Why aren't pointers initialized with NULL by default?


Question

Can someone please explain why pointers aren't initialized to NULL?
Example:

  void test(){
     char *buf;
     if (!buf)
        // whatever
  }

The program wouldn't step inside the if because buf is not null.

I would like to know why, in what case do we need a variable with trash on, specially pointers addressing the trash on the memory?

1
112
6/29/2017 9:16:02 AM

Accepted Answer

We all realize that pointer (and other POD types) should be initialized.
The question then becomes 'who should initialize them'.

Well there are basically two methods:

  • The compiler initializes them.
  • The developer initializes them.

Let us assume that the compiler initialized any variable not explicitly initialized by the developer. Then we run into situations where initializing the variable was non trivial and the reason the developer did not do it at the declaration point was he/she needed to perform some operation and then assign.

So now we have the situation that the compiler has added an extra instruction to the code that initializes the variable to NULL then later the developer code is added to do the correct initialization. Or under other conditions the variable is potentially never used. A lot of C++ developers would scream foul under both conditions at the cost of that extra instruction.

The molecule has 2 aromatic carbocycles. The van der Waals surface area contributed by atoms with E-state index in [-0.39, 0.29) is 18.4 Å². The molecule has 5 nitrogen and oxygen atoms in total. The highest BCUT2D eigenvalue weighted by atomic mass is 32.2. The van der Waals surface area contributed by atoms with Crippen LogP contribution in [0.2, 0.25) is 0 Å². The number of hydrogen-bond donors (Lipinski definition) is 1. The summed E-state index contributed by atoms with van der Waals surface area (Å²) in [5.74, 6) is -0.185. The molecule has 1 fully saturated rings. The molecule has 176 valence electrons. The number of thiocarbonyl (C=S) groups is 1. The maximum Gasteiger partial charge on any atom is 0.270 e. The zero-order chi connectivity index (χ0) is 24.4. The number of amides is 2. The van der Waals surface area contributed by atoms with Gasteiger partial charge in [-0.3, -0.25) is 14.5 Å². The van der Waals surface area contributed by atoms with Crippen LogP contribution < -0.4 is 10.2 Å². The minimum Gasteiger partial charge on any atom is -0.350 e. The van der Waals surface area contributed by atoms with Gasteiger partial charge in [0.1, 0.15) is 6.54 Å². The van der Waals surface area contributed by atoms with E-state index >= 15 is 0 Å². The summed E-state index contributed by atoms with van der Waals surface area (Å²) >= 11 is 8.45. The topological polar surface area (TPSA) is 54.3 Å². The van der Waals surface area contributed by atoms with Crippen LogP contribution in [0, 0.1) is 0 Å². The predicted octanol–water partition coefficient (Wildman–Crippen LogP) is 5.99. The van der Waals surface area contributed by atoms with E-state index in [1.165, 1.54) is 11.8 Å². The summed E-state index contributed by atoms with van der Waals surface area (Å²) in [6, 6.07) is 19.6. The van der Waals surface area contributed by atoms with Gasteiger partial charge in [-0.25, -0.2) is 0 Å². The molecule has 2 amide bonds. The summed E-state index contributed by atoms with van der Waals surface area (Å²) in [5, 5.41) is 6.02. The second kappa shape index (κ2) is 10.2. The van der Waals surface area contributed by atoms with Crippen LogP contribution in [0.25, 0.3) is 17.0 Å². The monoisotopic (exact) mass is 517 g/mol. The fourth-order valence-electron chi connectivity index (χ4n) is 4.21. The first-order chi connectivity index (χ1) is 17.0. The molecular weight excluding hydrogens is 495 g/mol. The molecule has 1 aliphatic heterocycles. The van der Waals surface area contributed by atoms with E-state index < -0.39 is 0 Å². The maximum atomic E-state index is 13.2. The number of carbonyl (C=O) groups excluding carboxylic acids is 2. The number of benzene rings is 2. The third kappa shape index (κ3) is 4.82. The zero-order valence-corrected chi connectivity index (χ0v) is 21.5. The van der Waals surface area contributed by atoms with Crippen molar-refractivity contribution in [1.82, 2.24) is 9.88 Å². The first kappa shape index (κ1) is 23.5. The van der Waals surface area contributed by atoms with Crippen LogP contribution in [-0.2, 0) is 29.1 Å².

It's not just about time. But also space. There are a lot of environments where both resources are at a premium and the developers do not want to give up either.

BUT: You can simulate the effect of forcing initialization. Most compilers will warn you about uninitialized variables. So I always turn my warning level to the highest level possible. Then tell the compiler to treat all warnings as errors. Under these conditions most compilers will then generate an error for variables that are un-initialized but used and thus will prevent code from being generated.

156
6/25/2017 1:43:05 AM

Quoting Bjarne Stroustrup in TC++PL (Special Edition p.22):

A feature's implementation should not impose significant overheads on programs that do not require it.


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